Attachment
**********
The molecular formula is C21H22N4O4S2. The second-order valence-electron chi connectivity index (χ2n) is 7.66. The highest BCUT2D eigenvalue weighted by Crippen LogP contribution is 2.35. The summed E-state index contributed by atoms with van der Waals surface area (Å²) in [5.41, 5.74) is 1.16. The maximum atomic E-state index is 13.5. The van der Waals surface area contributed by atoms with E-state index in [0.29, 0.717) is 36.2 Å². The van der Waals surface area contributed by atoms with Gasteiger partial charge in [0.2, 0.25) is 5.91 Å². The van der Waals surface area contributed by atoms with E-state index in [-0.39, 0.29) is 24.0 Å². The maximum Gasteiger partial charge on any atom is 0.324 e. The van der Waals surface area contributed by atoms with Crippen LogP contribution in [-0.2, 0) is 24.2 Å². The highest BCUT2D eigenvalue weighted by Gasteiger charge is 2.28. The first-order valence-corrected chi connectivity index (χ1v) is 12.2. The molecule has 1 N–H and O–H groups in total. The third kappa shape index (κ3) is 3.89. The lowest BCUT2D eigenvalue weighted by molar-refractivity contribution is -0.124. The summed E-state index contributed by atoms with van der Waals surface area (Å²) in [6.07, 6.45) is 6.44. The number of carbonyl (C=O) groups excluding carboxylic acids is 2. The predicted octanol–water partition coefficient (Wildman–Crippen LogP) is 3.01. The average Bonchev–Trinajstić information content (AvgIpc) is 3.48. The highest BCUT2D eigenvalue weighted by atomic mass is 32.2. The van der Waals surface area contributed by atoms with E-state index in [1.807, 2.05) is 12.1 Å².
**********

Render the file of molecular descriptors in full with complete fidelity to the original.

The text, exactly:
The molecular formula is C21H22N4O4S2. The second-order valence-electron chi connectivity index (χ2n) is 7.66. The highest BCUT2D eigenvalue weighted by Crippen LogP contribution is 2.35. The summed E-state index contributed by atoms with van der Waals surface area (Å²) in [5.41, 5.74) is 1.16. The maximum atomic E-state index is 13.5. The van der Waals surface area contributed by atoms with E-state index in [0.29, 0.717) is 36.2 Å². The van der Waals surface area contributed by atoms with Gasteiger partial charge in [0.2, 0.25) is 5.91 Å². The van der Waals surface area contributed by atoms with E-state index in [-0.39, 0.29) is 24.0 Å². The maximum Gasteiger partial charge on any atom is 0.324 e. The van der Waals surface area contributed by atoms with Crippen LogP contribution in [-0.2, 0) is 24.2 Å². The highest BCUT2D eigenvalue weighted by Gasteiger charge is 2.28. The first-order valence-corrected chi connectivity index (χ1v) is 12.2. The molecule has 1 N–H and O–H groups in total. The third kappa shape index (κ3) is 3.89. The lowest BCUT2D eigenvalue weighted by molar-refractivity contribution is -0.124. The summed E-state index contributed by atoms with van der Waals surface area (Å²) in [6.07, 6.45) is 6.44. The number of carbonyl (C=O) groups excluding carboxylic acids is 2. The predicted octanol–water partition coefficient (Wildman–Crippen LogP) is 3.01. The average Bonchev–Trinajstić information content (AvgIpc) is 3.48. The highest BCUT2D eigenvalue weighted by atomic mass is 32.2. The van der Waals surface area contributed by atoms with E-state index in [1.807, 2.05) is 12.1 Å².